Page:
Despite new ownership and a new TV deal, expect more of the same from these Padres
Despite new ownership and a new TV deal, it looks like it’s going to be more of the same for the Padres. While the NL West rival San Francisco Giants are coming off a second World Series title in three seasons and the Los Angeles Dodgers continue to spend lavishly, the Padres appear content with the status quo. They hope Chase Headley will replicate his big season, and they will continue to build from within. They don’t seem inclined to go after big-name free agents, even though they are bringing in the fences at Petco Park. The Padres were so bad in April and May that a strong second half couldn’t lift them out of fourth place.
The Padres were hit particularly hard by injuries to starters last season, beginning when projected Opening Day starter Tim Stauffer was scratched hours before first pitch due to a sore elbow. Stauffer came back in May and made only one start before the injury flared up again. Then again, it wasn’t a powerhouse rotation to begin with. Edinson Volquez, one of four players obtained from Cincinnati for Mat Latos, bounced back nicely from a disappointing final season with the Reds. Jason Marquis made 15 starts after coming to San Diego from Minnesota, and posted the lowest WHIP (1.302) of his career. Eric Stults seemed to get better as the season progressed. The Padres won eight of his final 10 starts. Tyson Ross, who never found his groove in Oakland last season, has earned the fifth spot with s strong spring.
Injuries weren’t limited to the rotation. Huston Street, who replaced Heath Bell as the closer, was on the disabled list twice, with lattisimus dorsi and calf injuries. Nonetheless, he made his first All-Star team and converted 23-of-24 save opportunities. The Padres gave him a $14 million, two-year contract extension. San Diego will look for some stability in the bullpen, where 19 different pitchers made at least one appearance last year. The pen featured seven rookies, including righthanders Brad Boxberger (2.60 ERA in 24 games), Brad Brach (3.78 ERA in 67 games), Dale Thayer (3.43 ERA in 64 games) and Nick Vincent (1.71 ERA in 27 games). Luke Gregerson is the only remaining pitcher from San Diego’s former 1-2-3 punch in the pen, which included Mike Adams and Bell.
The Padres injected some life into their dismal season when they released second baseman Orlando Hudson and placed shortstop Jason Bartlett on the disabled list with a knee injury on May 17. On the same day, the Padres brought up Everth Cabrera, who has been with the Padres off and on since 2009, and exciting Alexi Amarista, who stands just 5'7" and was obtained from the Angels in the deal for reliever Ernesto Frieri. Cabrera became the first Padres player to lead the National League in stolen bases, swiping 44 bags in 48 attempts. While Cabrera took over at shortstop, Amarista split time with Logan Forsythe at second base. Forsythe is the projected starter at second, but Amarista will definitely be in the mix. Top prospect Jedd Gyorko could force himself into the picture if he continues to hit well.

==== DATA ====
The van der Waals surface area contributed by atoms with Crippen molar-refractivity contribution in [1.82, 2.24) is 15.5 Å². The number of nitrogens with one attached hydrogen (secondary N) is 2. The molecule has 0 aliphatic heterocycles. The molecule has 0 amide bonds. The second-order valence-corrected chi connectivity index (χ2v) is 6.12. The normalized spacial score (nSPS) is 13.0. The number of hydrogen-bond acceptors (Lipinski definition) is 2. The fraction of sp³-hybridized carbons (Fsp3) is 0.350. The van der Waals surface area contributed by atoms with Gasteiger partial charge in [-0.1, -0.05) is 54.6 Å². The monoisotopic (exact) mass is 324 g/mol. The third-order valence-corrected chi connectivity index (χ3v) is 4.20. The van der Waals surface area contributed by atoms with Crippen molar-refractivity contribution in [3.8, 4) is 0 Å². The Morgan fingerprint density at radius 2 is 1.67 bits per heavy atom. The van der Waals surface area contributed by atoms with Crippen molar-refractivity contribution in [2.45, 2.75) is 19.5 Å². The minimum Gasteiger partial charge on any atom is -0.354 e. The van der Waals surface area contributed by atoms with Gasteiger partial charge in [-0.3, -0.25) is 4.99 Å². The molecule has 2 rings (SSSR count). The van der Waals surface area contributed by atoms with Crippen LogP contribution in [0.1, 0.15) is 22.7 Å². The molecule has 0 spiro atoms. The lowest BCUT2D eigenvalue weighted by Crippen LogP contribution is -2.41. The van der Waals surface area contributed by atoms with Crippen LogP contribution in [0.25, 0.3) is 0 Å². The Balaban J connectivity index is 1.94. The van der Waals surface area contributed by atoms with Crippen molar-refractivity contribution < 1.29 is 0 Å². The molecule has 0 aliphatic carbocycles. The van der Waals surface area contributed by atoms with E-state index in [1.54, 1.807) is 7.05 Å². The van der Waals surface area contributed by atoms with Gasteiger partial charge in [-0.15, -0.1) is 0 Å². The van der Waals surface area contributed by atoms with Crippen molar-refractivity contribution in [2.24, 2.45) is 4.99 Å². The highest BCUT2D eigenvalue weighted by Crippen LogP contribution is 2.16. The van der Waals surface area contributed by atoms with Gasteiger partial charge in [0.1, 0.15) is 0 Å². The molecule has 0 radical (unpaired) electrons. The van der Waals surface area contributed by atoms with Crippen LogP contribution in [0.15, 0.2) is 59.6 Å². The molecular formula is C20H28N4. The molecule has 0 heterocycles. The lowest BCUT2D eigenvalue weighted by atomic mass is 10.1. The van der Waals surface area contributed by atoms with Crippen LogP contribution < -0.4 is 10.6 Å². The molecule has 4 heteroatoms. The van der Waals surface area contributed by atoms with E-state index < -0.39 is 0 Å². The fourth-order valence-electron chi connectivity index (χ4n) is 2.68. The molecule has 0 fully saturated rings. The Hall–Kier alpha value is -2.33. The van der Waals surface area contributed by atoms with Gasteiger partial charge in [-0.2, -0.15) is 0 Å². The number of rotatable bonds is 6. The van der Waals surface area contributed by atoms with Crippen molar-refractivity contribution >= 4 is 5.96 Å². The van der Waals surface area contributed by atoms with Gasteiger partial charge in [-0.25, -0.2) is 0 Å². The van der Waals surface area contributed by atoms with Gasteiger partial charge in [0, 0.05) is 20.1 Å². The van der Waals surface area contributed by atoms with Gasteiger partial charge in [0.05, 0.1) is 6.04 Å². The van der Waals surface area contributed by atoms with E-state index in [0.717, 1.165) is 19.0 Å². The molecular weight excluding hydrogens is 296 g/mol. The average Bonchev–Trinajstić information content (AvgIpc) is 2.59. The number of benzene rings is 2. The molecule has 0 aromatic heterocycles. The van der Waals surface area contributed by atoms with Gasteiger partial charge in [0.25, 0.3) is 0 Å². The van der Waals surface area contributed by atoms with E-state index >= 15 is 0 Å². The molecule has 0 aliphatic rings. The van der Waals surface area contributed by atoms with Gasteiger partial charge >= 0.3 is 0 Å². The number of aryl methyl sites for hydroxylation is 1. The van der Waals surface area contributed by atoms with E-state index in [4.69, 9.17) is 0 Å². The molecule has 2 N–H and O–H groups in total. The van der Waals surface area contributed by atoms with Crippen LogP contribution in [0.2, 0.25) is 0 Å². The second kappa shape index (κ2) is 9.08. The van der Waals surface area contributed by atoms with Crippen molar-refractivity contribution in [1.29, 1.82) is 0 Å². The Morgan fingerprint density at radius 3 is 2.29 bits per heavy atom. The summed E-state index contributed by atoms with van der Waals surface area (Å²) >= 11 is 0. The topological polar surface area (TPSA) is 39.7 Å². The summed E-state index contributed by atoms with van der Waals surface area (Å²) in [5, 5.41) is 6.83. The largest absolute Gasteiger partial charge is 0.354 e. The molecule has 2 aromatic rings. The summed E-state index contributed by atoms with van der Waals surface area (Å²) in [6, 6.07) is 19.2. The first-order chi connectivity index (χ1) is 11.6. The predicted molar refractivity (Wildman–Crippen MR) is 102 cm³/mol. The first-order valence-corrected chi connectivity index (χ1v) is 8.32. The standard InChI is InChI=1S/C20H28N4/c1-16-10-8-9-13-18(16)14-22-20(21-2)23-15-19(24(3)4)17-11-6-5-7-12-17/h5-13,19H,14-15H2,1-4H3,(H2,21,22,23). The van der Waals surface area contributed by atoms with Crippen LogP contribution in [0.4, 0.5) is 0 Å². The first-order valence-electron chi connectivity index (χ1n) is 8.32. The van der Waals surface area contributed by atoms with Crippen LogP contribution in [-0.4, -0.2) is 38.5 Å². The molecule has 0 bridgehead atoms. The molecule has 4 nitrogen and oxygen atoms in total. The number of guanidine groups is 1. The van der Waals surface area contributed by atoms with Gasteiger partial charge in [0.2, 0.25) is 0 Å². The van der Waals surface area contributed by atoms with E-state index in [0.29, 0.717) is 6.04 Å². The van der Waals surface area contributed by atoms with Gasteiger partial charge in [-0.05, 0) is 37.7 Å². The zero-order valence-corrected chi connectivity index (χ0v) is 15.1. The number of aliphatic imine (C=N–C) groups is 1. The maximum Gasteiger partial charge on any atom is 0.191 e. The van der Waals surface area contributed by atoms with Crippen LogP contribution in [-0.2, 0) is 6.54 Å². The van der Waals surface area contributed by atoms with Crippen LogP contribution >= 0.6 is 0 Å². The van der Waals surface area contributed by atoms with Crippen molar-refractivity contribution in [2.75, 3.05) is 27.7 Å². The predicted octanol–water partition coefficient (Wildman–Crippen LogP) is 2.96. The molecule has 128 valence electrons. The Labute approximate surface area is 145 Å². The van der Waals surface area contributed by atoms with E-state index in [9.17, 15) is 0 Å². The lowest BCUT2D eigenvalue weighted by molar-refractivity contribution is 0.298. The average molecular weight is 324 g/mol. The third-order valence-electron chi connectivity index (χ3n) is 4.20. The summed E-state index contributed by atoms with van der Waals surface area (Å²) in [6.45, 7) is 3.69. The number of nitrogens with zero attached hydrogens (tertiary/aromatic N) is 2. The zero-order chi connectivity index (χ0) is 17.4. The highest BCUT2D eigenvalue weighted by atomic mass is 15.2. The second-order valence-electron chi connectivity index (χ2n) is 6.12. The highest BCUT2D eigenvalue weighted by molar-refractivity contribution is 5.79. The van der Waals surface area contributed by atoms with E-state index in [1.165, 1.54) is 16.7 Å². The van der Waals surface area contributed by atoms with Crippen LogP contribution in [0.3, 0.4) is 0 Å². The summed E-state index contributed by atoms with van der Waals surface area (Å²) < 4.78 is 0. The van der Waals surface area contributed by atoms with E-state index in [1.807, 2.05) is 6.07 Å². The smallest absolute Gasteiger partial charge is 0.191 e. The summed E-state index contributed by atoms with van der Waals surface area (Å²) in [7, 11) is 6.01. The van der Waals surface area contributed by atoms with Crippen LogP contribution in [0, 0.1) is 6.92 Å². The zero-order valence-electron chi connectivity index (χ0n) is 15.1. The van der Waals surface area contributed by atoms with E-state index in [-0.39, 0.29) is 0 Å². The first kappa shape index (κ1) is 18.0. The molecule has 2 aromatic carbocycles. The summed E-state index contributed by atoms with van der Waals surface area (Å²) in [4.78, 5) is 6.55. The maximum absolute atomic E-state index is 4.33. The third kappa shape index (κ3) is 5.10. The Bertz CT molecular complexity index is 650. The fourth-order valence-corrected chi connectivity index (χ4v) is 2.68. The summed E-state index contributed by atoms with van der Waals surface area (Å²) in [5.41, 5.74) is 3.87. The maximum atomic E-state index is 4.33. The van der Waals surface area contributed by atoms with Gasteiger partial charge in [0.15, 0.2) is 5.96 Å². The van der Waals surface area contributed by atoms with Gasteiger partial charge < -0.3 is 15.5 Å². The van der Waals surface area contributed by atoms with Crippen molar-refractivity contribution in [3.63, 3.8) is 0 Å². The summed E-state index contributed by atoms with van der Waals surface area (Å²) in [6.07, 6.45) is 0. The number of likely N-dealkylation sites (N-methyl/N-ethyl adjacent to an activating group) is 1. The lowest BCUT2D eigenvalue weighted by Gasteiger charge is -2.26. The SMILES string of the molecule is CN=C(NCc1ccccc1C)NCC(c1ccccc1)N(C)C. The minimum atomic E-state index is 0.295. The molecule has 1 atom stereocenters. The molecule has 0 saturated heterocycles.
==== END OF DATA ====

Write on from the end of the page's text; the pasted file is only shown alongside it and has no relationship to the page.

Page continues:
After failing to put up the kind of numbers expected of a third baseman in his first four big-league seasons, Headley more than made up for it with a career year in 2012. The Padres, who control Headley’s rights for two more seasons, would like to see him do it again. He’ll get a late start this season due to a fractured thumb that will cost him the first month or so. With a more aggressive approach and adjustments to his swing that helped him cope with spacious Petco Park, he hit .286 with 31 home runs and led the National League with 115 RBIs. Headley was rewarded with his first Gold Glove and Silver Slugger awards, and he finished fifth in NL MVP voting. On the other side of the infield, Yonder Alonso had a solid rookie season. He started 144 games at first base, hit .273 and led all big-league rookies with 39 doubles, which set a Padres rookie record. Alonso is one of four players obtained from the Reds for Latos the previous offseason.
Two of the three probable starters, left fielder Carlos Quentin and center fielder Cameron Maybin, have contract security. The Padres haven’t yet bestowed that on right fielder Will Venable. Quentin had a mixed season, showing the power the Padres sought when they obtained him from the White Sox but missing considerable time after having arthroscopic knee surgery during spring training. Quentin played in only 86 games, hitting .261 with 16 homers and 46 RBIs in 284 at-bats. After being reinstated from the 15-day disabled list on May 28, he announced his arrival by hitting five home runs, four doubles and driving in nine runs in his first six games. If he can stay healthy, he can do some damage at Petco Park. The Padres gave Quentin a $27 million, three-year contract that runs through 2015. During spring training, the Padres signed Maybin to a $25 million, five-year contract. He started slowly but set career-highs by playing in 147 games and driving in 45 runs, and tied his career-best with 44 walks. Maybin made several spectacular catches, including robbing Matt Kemp of a go-ahead homer in a Padres win at Dodger Stadium in early September. Venable made a career-high 103 starts, 80 of them in right, while hitting .264 with nine homers. Chris Denorfia started 60 games in right and proved his worth by setting career-highs with a .293 average, 102 hits, 19 doubles, 56 runs scored and 130 games played.